The legislature is looking to undermine the Oklahoma State Supreme Court and make it more difficult for voters to participate in elections during a global pandemic.
Please call your state representative and ask for a NO vote on SB 1779.
It reinstates the notary requirement for absentee ballots, a requirement the Oklahoma State Supreme Court struck down this week.
Only Oklahoma and Mississippi require voters to pass such a high bar to vote by mail. Why are we making it harder to vote in our state than it is in 48 other states?
Our elected officials should be figuring out how to make voting more accessible — not less.
No one should have to choose between voting and safety.
The House is expected to hear this bill at 1:30 TODAY, Wednesday, May 6.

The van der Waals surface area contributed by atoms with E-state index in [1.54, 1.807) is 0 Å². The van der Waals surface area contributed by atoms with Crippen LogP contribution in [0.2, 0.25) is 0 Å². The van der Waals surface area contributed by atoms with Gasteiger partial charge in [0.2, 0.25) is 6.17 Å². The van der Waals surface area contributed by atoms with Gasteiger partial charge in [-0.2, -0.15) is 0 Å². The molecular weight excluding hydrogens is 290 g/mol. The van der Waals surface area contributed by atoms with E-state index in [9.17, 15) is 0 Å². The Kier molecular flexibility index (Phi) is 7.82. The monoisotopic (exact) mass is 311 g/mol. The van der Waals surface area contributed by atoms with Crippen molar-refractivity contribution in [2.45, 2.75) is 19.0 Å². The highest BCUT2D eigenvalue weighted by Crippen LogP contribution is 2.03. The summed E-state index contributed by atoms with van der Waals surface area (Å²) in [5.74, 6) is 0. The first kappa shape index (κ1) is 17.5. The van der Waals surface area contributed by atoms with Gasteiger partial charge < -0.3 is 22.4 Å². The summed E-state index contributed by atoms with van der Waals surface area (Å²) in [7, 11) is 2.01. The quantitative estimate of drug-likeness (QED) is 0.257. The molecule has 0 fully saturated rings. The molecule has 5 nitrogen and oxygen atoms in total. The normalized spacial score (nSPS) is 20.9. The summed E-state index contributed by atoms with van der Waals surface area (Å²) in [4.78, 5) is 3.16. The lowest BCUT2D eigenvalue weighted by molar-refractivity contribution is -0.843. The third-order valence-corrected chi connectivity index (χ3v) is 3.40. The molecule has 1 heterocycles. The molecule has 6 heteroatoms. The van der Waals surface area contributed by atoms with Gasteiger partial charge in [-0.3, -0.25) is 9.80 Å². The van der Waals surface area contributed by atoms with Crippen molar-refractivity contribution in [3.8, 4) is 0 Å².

OEA was part of a broad, nonpartisan coalition of organizations that brought a lawsuit asking the courts to strike down the practice of requiring absentee ballots to be notarized. During the coronavirus pandemic, voters need to be able to exercise their right to vote without endangering their own health or the health of others.
On Monday, the Supreme Court ruled that an 18-year-old law already on the books gives Oklahomans the right to vote by mail without getting their ballot notarized. The court said that the law allows an absentee voter to simply attest under penalty of law that the ballot they are sending in is their own.
On Tuesday, an existing bill — one that was already trying to make it harder to vote by mail — was stripped of its language and replaced with language to respond to Monday’s court decision. Here’s what’s in the new SB 1779:
- You can vote absentee in the June 30 election without your ballot being notarized. You just have to send in a photocopy of your ID. (Feel free to use your home copy machine for that.) Only two states have the photocopy requirement.
- After the June 30 elections, the notary requirement is reinstated.